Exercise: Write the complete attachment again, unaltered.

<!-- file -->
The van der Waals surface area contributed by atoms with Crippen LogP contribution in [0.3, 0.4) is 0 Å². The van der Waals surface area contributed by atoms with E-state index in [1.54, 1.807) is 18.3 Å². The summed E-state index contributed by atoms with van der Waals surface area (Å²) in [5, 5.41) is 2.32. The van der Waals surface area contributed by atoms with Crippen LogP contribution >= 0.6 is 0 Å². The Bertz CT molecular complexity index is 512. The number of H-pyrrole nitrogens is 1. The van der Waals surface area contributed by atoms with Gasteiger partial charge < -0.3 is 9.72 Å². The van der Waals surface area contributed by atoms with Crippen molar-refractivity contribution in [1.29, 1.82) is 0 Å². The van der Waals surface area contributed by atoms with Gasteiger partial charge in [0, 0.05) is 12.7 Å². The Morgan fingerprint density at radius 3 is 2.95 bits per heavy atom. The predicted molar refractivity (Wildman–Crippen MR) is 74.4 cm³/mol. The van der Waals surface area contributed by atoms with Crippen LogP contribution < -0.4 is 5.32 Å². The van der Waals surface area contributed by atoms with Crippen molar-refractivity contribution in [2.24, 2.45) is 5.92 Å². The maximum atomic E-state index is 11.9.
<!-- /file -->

The van der Waals surface area contributed by atoms with Crippen LogP contribution in [0.3, 0.4) is 0 Å². The van der Waals surface area contributed by atoms with E-state index in [1.54, 1.807) is 18.3 Å². The summed E-state index contributed by atoms with van der Waals surface area (Å²) in [5, 5.41) is 2.32. The van der Waals surface area contributed by atoms with Crippen LogP contribution >= 0.6 is 0 Å². The Bertz CT molecular complexity index is 512. The number of H-pyrrole nitrogens is 1. The van der Waals surface area contributed by atoms with Gasteiger partial charge < -0.3 is 9.72 Å². The van der Waals surface area contributed by atoms with Crippen molar-refractivity contribution in [1.29, 1.82) is 0 Å². The van der Waals surface area contributed by atoms with Gasteiger partial charge in [0, 0.05) is 12.7 Å². The Morgan fingerprint density at radius 3 is 2.95 bits per heavy atom. The predicted molar refractivity (Wildman–Crippen MR) is 74.4 cm³/mol. The van der Waals surface area contributed by atoms with Crippen LogP contribution < -0.4 is 5.32 Å². The van der Waals surface area contributed by atoms with Crippen molar-refractivity contribution in [2.24, 2.45) is 5.92 Å². The maximum atomic E-state index is 11.9.